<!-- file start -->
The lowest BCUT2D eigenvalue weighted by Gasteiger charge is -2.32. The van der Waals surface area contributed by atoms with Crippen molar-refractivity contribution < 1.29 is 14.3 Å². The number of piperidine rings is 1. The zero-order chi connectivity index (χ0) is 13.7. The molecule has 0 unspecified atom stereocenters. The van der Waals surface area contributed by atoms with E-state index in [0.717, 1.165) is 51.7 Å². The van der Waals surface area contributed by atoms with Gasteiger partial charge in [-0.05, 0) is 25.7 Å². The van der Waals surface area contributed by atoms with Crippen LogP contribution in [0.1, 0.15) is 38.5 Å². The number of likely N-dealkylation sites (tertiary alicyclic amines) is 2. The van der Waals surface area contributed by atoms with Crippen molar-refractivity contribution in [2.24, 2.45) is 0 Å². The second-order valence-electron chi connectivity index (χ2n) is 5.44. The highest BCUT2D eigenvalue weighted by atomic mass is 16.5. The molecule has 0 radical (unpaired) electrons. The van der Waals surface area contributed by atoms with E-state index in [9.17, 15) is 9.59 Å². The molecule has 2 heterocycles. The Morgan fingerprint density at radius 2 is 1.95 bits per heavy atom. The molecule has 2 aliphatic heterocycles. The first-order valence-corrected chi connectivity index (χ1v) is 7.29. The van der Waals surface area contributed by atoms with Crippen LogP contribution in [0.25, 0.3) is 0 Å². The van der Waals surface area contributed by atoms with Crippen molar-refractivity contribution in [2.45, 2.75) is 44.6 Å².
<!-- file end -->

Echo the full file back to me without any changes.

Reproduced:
The lowest BCUT2D eigenvalue weighted by Gasteiger charge is -2.32. The van der Waals surface area contributed by atoms with Crippen molar-refractivity contribution < 1.29 is 14.3 Å². The number of piperidine rings is 1. The zero-order chi connectivity index (χ0) is 13.7. The molecule has 0 unspecified atom stereocenters. The van der Waals surface area contributed by atoms with E-state index in [0.717, 1.165) is 51.7 Å². The van der Waals surface area contributed by atoms with Gasteiger partial charge in [-0.05, 0) is 25.7 Å². The van der Waals surface area contributed by atoms with Crippen LogP contribution in [0.1, 0.15) is 38.5 Å². The number of likely N-dealkylation sites (tertiary alicyclic amines) is 2. The van der Waals surface area contributed by atoms with Crippen molar-refractivity contribution in [2.24, 2.45) is 0 Å². The second-order valence-electron chi connectivity index (χ2n) is 5.44. The highest BCUT2D eigenvalue weighted by atomic mass is 16.5. The molecule has 0 radical (unpaired) electrons. The van der Waals surface area contributed by atoms with E-state index in [9.17, 15) is 9.59 Å². The molecule has 2 heterocycles. The Morgan fingerprint density at radius 2 is 1.95 bits per heavy atom. The molecule has 2 aliphatic heterocycles. The first-order valence-corrected chi connectivity index (χ1v) is 7.29. The van der Waals surface area contributed by atoms with Crippen LogP contribution in [0.25, 0.3) is 0 Å². The van der Waals surface area contributed by atoms with Crippen molar-refractivity contribution in [2.45, 2.75) is 44.6 Å².